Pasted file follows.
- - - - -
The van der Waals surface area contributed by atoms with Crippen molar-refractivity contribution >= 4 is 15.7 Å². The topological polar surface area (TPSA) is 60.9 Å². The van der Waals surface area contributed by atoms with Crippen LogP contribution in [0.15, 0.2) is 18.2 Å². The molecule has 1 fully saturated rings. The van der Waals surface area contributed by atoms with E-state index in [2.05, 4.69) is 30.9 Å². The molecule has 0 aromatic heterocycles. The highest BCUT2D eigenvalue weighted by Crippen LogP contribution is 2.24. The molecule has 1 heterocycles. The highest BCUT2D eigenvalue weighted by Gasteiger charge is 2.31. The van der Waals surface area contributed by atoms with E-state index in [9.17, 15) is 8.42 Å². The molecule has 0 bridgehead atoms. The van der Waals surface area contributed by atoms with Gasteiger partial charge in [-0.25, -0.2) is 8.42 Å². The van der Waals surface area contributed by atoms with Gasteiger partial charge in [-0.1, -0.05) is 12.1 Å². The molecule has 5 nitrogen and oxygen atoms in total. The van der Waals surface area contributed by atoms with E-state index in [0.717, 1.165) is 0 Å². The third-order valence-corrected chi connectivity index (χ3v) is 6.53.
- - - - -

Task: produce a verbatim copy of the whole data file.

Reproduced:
The van der Waals surface area contributed by atoms with Crippen molar-refractivity contribution >= 4 is 15.7 Å². The topological polar surface area (TPSA) is 60.9 Å². The van der Waals surface area contributed by atoms with Crippen LogP contribution in [0.15, 0.2) is 18.2 Å². The molecule has 1 fully saturated rings. The van der Waals surface area contributed by atoms with E-state index in [2.05, 4.69) is 30.9 Å². The molecule has 0 aromatic heterocycles. The highest BCUT2D eigenvalue weighted by Crippen LogP contribution is 2.24. The molecule has 1 heterocycles. The highest BCUT2D eigenvalue weighted by Gasteiger charge is 2.31. The van der Waals surface area contributed by atoms with E-state index in [9.17, 15) is 8.42 Å². The molecule has 0 bridgehead atoms. The van der Waals surface area contributed by atoms with Gasteiger partial charge in [-0.25, -0.2) is 8.42 Å². The van der Waals surface area contributed by atoms with Gasteiger partial charge in [-0.1, -0.05) is 12.1 Å². The molecule has 5 nitrogen and oxygen atoms in total. The van der Waals surface area contributed by atoms with E-state index in [0.717, 1.165) is 0 Å². The third-order valence-corrected chi connectivity index (χ3v) is 6.53.